Beacon Calling - TAD Hack London 2015

Tue, May 5, 2015 4-minute read

I attended my first TAD Hack event back in April, TAD Hack is a hackday aimed at telecom application developers, so in general its going to be people that like playing with things like SIP and WebRTC, possibly dabbling in a little light SMS!

Although the driving theme of the event was WebRTC as thats certainly the hot topic in comms hacking right now I was interested in seeing what TruPhone had to offer, I’ve long taken an interest in TruPhone as they’re a proper telco with HLR’s and core infrastructure but they act in a far more hacker friendly disruptive way, just because there isn’t a standard and a vendor offering a solution doesn’t stop them from doing it. They push the industry forward. One of TruPhones assets is they have large pools of numbers and they’d brought along a new API that would allow me to point those numbers at SIP endpoints and switch them around in real time. The other technology I’m very into is iBeacons, partly because they’re another hot topic and partly because I want to show that there are many uses for them which doesn’t involve spamming users with adds in some kind of Minority Report inspired dystopian nightmare!

So how to combine the two into a simple but useful and valuable hack…. Enter Beacon Calling.

Many years ago in the days before ubiquitous mobiles we called places, usually we wanted to speak to a specific person but we had to guess which place that person would be at then call there and see if they were. Back in the 90’s Orange even made it part of their ‘vision of the Wirefree future’ that you would call people not places. In general that whole part of telecoms has worked out pretty well, most of the time this is what we want to do. However sometimes you need to calla place, and speak to someone, anyone thats in that place. The most common one for most people is probabbly calling the office, you’ve left something behind or need to check up on something and you need someone in the office that can do that for you. But in a world where everyone has a personal mobile thats not so easy, so you end up back in the scenario of phoning around multiple people asking “are you in the office” We’ve come a full 180 degreess in less than 20 years!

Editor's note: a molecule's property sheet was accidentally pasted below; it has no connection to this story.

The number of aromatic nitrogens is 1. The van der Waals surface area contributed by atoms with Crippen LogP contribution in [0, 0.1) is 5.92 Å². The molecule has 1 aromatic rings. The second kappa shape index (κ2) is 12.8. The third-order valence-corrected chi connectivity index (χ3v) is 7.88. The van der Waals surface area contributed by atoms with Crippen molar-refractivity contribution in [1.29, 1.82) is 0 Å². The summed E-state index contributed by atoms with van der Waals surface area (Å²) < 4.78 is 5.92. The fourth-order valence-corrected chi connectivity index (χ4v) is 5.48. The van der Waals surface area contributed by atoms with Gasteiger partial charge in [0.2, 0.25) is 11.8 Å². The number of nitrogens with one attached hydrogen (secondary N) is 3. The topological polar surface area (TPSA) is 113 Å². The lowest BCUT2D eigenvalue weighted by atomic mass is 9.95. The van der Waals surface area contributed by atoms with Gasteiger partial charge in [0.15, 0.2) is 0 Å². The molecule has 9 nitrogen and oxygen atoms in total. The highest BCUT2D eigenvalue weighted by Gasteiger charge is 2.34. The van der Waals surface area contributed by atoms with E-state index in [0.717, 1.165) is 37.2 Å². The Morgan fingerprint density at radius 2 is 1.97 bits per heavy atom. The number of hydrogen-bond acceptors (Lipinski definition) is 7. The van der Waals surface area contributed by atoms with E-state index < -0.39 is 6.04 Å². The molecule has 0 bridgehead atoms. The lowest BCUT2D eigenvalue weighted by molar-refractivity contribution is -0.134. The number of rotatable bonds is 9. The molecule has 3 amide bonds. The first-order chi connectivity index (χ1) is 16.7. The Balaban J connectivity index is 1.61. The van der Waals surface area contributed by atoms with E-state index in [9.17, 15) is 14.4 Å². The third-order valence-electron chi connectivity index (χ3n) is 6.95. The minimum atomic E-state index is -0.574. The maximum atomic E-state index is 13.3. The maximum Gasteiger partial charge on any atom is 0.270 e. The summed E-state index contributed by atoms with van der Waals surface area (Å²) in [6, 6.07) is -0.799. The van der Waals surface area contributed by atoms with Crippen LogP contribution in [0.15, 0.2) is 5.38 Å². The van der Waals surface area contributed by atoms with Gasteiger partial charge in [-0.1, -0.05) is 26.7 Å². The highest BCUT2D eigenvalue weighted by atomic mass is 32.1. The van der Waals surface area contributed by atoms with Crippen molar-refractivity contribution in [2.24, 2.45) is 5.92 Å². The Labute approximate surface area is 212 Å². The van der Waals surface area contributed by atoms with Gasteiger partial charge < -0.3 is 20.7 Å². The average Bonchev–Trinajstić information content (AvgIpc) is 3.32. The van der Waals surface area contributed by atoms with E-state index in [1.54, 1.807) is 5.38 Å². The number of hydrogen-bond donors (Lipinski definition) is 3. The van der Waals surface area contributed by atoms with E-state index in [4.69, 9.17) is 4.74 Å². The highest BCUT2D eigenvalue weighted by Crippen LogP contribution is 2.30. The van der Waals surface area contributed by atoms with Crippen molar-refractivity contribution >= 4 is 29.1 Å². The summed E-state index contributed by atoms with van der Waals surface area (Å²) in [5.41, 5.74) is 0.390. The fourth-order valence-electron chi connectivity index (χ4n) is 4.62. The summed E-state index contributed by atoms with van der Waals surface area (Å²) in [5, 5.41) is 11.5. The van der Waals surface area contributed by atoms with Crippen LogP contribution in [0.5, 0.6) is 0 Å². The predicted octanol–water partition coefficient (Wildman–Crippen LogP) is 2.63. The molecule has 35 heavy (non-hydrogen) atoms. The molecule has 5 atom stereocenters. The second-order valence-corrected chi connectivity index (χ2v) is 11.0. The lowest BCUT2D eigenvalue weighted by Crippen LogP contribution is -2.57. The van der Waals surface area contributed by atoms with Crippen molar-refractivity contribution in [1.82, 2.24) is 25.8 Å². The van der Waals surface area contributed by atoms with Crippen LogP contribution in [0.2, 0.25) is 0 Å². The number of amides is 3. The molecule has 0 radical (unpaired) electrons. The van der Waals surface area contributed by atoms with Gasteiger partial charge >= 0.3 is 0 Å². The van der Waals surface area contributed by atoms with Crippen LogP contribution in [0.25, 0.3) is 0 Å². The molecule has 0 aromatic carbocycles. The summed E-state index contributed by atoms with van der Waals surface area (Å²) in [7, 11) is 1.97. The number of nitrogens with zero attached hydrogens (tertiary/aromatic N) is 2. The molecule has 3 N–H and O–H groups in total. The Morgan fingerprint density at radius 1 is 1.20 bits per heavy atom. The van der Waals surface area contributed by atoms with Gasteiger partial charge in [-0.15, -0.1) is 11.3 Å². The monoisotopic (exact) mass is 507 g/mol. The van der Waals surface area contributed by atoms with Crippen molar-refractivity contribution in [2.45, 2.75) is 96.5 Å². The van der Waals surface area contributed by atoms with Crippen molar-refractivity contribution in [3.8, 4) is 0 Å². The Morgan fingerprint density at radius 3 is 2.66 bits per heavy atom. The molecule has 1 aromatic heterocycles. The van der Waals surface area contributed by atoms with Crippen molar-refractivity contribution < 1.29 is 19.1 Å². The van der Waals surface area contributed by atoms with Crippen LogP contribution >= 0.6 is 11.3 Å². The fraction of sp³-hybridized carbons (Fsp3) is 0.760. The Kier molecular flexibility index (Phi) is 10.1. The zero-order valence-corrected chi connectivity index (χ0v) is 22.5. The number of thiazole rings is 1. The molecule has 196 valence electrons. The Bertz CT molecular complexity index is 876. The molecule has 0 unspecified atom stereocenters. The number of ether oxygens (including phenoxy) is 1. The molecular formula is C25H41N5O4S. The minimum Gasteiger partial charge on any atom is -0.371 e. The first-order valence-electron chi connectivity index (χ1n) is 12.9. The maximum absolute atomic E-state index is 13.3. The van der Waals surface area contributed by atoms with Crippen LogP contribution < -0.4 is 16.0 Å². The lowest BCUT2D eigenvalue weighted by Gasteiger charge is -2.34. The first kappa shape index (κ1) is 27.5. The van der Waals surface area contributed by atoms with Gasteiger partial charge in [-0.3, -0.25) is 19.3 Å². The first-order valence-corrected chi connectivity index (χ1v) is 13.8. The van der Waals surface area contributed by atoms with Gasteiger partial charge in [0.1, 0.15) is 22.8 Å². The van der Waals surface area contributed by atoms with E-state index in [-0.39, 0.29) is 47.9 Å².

So how did I build the hack, well the idea is pretty simple. Attach a TruPhone number to an iBeacon then that iBeacon gets placed in a physical space. Now iBeacons are pretty dumb devices, they’re certainly not capable of handling a voice call. What the iBeacon does is broadcast an identity every 500ms or so. My hack consisted of 2 main components, an iPhone app that would monitor for the beacons and then when it came into range of one it would post the beacon ID along with the users device ID to a central server. This server would then have a list of all the users that were in the vicinity of the beacon. The TruPhone number was then pointed at a bit of simple middleware code running on Twilio to take incoming calls and fetch the list of users that were near the beacon, the call was then forwarded to all the users devices running the TruPhone app as a SIP call. Boom! instant location specific hunt groups.

In a fully commercialised version of the application there wouldn’t be any need for the separate app that functionality could be built into the TruPhone VoIP app, the huntgroup part could be done with any kind of commercial SIP Application server, twilio was just a quick way to test, hopefully this functionality will be part of a upcoming TruPhone API. You would probably want some kind of web based administration of beacons to control who could actually join the group, after all you probably wouldn’t want a customer walking into your business and suddenly their phone has become part of your hunt group! But so far as a Proof Of Concept built in a single day I think its pretty successful. Thankfully TruPhone thought so two and I won the TruPhone prize, thanks again guys.

There’s a video of me demoing the hack embedded below. I havn’t posted the code as its all a bit of a mess but if you’re interested in any part of it get in touch.